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The Seashore

Spider Crabs - the Majidae

The spider crabs have a carapace that is longer than it is broad, especially to the rear. They are a small group but range from tiny ones living in rockpools covered with weed to the largest crustacean found on the shore, Maja squinado. All tend to be omnivorous feeding on sedentary animals attached to the rocks. Spider Crabs - the Majidae

The Spider Crab (Hyas araneus), photo above, is from a weedy rockpool. Note how it has camouflaged itself with pieces of seaweed, sponges and even tubeworms. This spider crab has a very triangular body around 4 cm long. The colour is a browny-purple. The exoskelton is not smooth but covered in small, projecting bumps called tubercles. The legs and pincers are quite narrow, with claws at the end of the legs. They cut pieces of seaweed and stick them all over the body and can be difficult to find. This species has superb camouflage which it makes for itself. It is little more than a walking "forest" and with all of the seaweeds that it attaches all over the body it soon becomes colonised by a variety of small animals like hydroids and caprellids. The spider crab sits very still amongst the surrounding weed, an essential part of the crypsis.

Spider Crab (Macropodia rostrata)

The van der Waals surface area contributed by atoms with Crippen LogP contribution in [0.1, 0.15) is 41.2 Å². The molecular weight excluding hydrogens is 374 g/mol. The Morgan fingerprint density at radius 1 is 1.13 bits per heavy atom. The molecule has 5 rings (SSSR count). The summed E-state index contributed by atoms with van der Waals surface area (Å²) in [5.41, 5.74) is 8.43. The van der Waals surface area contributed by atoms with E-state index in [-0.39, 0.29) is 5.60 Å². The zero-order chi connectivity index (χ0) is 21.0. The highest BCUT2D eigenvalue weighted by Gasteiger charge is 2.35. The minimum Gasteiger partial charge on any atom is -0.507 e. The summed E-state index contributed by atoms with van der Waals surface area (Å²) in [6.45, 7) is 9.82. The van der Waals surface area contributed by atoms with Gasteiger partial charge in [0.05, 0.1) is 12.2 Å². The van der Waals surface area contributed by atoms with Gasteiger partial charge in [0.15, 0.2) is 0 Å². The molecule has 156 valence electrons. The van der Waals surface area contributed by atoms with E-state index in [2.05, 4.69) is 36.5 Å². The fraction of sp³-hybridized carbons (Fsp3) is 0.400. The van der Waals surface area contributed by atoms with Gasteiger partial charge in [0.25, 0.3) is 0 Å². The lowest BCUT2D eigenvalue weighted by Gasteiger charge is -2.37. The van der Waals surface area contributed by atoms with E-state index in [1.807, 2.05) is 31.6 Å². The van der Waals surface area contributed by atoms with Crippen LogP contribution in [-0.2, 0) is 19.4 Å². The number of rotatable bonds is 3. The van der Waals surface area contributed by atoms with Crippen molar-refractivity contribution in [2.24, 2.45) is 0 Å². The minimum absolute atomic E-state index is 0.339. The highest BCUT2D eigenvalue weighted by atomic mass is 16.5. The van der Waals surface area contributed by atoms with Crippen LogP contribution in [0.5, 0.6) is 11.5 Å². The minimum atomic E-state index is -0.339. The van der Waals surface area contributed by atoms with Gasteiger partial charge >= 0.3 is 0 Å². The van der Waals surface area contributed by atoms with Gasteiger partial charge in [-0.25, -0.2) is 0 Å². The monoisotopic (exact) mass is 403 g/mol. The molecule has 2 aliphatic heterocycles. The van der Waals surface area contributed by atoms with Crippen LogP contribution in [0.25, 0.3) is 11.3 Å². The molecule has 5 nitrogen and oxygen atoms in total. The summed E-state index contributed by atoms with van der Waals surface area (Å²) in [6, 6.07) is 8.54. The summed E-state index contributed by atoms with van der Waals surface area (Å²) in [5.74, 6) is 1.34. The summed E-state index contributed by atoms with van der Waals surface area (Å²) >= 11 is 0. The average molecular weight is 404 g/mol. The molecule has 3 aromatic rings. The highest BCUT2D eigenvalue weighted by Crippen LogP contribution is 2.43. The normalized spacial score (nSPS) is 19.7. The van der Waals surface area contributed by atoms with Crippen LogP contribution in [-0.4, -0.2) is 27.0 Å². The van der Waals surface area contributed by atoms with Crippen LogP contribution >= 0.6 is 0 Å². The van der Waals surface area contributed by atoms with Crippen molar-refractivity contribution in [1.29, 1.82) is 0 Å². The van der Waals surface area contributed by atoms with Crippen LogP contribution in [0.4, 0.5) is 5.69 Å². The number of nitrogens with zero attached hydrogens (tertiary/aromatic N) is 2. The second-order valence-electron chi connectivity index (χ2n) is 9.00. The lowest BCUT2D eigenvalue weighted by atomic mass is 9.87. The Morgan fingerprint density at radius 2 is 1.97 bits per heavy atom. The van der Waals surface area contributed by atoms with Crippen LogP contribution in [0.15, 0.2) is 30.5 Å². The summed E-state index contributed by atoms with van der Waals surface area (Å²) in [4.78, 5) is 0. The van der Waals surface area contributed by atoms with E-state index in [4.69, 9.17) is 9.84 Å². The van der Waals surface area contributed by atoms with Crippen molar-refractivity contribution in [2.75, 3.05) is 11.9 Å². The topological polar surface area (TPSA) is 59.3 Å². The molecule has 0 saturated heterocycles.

Spider Crab (Macropodia rostrata) is another species which attaches a host of seaweeds and sponges on the body. This spider crab is one of the smallest at 2 cm across and has a triangular carapace. The limbs are long and thin, in fact the second pair are three times the length of the body. The body is a yellowish brown. This spider crab is a walking larder of food. The sponges and weed it attaches to the carapace keep it well camouflaged and they soon spread. These lumps are its food and so it just needs to nibble on the growths of sponge rather than go in search of food. An example of a cultivator crab. With a wide distribution pattern along the European coast it can be found in the far north right down into the Mediterranean. It is mainly found in deep water but does extend to the lower shore, especially in the north. In the latter case it will be sheltered rocky seashores.

A Spider Crab

Spiny Spider Crab (Maia squinado) - not pictured. With a carapace length of up to 20 cm this is the largest of the European spider crabs. Unlike the others it does not attach seaweeds or animals on to its back. It is a red colour when alive and the carapace is covered in spines and projections. There are two points between the eyes. The legs are long and narrow and the pincers are quite small. Dead specimens are often washed in and after storms live ones appear on the seashore. It is an impressive animal which moves slowly and relies on its size and spines for protection. This can be a very common spider crab living off shore, rarely found on the seashore. It likes sandy and flat areas beyond the breakers. However, it does investigate crevices and boulders and often turns up in lobster pots. In recent years it has been caught for a continental market, especially Spain. Common in the Mediterranean and up to the western Channel and Ireland.


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